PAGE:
You get so used to the dominance of Wintel and open systems that it makes a nice change to meet someone with a perspective that encompasses more than 40 years in IT back to the days when the mainframe was king.
"Fundamentally, computers have not changed since the 1960s, but the processes which bring technology together have changed greatly," said Jean-Pierre Garbani, principal analyst at Forrester Research of Forrester Research of Cambridge, Mass. "While applications cost millions before, you can now buy office tools for around $60."
Another big change, he said, is how IT is now an integral part of the business as a whole. No longer is it relegated to the back office. Technology and related processes are so woven into the fabric of the company that there is no hiding place for IT in some ivory silo that management rarely visits. Thus IT is very much on the radar screen of top management, and that's why it appears to be getting in more trouble than before.
This trend, he said, has been even further accelerated by such developments such as HP BladeSystem Matrix and Cisco Unified Computing System (UCS).
"HP BladeSystem Matrix and Cisco UCS will bring about a deep change in IT," said Garbani, "as they are accelerating the trend of IT services becoming a key aspect of business productivity. This dependency means that IT is part of the cost of doing business and part of the bottom line."
He described how the volume and complexity of technology is advancing in the enterprise, driven by Moore's Law. As the capabilities of hardware increase not just the chips, but also memory, I/O, blades and more software is filling the vacuum. Thus, better management tools are needed.
A few years ago, companies had to invest in expensive software implementations like UniCenter and Tivoli. These days, everything is being rolled into the platforms themselves. UCS, for example, already has BMC management software built right into it. This provides plenty of management functionality inside.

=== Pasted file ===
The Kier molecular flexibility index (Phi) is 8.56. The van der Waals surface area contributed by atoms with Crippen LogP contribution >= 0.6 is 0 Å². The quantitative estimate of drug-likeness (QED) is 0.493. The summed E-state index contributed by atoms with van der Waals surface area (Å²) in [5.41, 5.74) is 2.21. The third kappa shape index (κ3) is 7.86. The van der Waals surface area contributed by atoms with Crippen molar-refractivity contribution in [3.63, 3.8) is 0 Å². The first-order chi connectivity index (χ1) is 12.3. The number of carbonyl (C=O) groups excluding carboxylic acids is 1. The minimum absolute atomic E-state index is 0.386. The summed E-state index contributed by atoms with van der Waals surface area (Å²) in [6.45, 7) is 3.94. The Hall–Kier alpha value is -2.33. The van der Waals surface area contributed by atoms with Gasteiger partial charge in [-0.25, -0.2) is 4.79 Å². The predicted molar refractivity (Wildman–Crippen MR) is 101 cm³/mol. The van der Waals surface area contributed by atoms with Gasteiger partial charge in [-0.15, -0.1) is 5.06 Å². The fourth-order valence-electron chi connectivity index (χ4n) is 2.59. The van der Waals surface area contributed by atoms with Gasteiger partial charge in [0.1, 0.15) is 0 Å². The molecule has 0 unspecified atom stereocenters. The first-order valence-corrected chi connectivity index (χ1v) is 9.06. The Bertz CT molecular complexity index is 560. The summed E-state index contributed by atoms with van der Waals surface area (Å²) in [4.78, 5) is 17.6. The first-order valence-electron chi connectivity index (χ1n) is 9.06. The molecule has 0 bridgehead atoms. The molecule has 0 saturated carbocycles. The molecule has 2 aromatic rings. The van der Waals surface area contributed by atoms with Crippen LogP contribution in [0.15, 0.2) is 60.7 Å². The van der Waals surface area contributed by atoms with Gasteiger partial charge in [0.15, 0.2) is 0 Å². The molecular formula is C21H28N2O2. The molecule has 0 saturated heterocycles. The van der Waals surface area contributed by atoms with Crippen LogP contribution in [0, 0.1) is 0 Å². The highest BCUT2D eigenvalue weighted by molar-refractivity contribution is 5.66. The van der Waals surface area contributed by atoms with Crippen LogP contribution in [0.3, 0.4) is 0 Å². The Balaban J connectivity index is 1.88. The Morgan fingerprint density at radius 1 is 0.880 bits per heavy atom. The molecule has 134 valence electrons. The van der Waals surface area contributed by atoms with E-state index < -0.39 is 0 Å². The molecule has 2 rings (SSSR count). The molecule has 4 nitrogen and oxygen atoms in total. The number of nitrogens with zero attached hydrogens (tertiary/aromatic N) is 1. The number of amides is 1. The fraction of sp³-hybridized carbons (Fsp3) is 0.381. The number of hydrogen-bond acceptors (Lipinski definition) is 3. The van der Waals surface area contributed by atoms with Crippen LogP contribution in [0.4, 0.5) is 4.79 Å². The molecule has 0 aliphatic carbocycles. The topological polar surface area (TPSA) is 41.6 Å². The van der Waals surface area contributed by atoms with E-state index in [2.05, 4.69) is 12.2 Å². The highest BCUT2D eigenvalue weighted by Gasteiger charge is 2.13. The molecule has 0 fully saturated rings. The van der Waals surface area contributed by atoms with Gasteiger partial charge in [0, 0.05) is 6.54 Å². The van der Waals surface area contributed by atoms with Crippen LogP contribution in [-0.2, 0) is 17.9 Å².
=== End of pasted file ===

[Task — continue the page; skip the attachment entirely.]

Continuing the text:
"UCS has BMC change management, provisioning and configuration management database (CMDB) features inside," said Garbani. "In many ways, what is happening here is the re-creation of the mainframe in terms of efficiency."
What is missing in these new platforms, he said, is capacity management capabilities.
"These new compute platforms, characterized as a cloud in a box, will change the world," said Garbani. "But they require sophisticated capacity planning tools, such as TeamQuest, to do the whole job."
Without that capability, virtualization and hardware consolidation projects are largely going blind. Garbani gives an example of a common mistake when trying to translate between the physical and the virtual world an administrator takes a 2 GHz processor and divides it up among five virtual machines, with each one allocated 400 MHz. That doesn't work, as it doesn't take into account the fact that instructions have to go via the Guest OS, hypervisor, OS and the hardware, thus consuming overhead.
"The execution time is not the same with virtual CPUs and there is no direct linear relationship between the virtual and the physical in terms of performance," said Garbani. "The only way to be sure is to model well using capacity planning tools."
Bottom line: it might be easy to define everything in an ideal virtual world, but the reality is that it is a lot harder to execute.
"We used to talk a lot about resource contention back in the sixties and this is making a comeback," said Garbani. "If you have one Network Interface Card [NIC] in a physical box and set up 4 VMs on that box with 4 virtual NICs, you are going to have contention problems."
He offered an automotive analogy as an explanation. Hardware people give you a very fancy car with the most powerful engine, cornering and gearing capabilities. But that vehicle isn't any better than a cheap model if you don't know how to drive it and how to exploit its capabilities.
"Hardware gives you the car but doesn't teach you how to drive or where to go," said Garbani. "The best driving school is capacity management."